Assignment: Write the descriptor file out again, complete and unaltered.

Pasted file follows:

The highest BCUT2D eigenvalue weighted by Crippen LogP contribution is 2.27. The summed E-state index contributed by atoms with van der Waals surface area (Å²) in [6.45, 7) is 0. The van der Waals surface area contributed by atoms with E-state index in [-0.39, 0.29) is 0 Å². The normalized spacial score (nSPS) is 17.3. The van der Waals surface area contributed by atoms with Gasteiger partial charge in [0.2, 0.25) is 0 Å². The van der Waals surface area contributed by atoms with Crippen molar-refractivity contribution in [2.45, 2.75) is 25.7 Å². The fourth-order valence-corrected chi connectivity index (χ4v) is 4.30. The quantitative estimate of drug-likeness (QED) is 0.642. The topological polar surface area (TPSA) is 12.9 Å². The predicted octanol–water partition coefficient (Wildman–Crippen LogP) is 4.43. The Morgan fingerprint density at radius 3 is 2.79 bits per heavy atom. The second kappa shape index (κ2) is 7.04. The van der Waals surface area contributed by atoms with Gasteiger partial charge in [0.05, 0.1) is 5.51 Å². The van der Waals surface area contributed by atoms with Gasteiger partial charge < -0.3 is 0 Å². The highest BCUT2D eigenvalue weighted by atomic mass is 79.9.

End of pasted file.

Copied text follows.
The highest BCUT2D eigenvalue weighted by Crippen LogP contribution is 2.27. The summed E-state index contributed by atoms with van der Waals surface area (Å²) in [6.45, 7) is 0. The van der Waals surface area contributed by atoms with E-state index in [-0.39, 0.29) is 0 Å². The normalized spacial score (nSPS) is 17.3. The van der Waals surface area contributed by atoms with Gasteiger partial charge in [0.2, 0.25) is 0 Å². The van der Waals surface area contributed by atoms with Crippen molar-refractivity contribution in [2.45, 2.75) is 25.7 Å². The fourth-order valence-corrected chi connectivity index (χ4v) is 4.30. The quantitative estimate of drug-likeness (QED) is 0.642. The topological polar surface area (TPSA) is 12.9 Å². The predicted octanol–water partition coefficient (Wildman–Crippen LogP) is 4.43. The Morgan fingerprint density at radius 3 is 2.79 bits per heavy atom. The second kappa shape index (κ2) is 7.04. The van der Waals surface area contributed by atoms with Gasteiger partial charge in [0.05, 0.1) is 5.51 Å². The van der Waals surface area contributed by atoms with Gasteiger partial charge < -0.3 is 0 Å². The highest BCUT2D eigenvalue weighted by atomic mass is 79.9.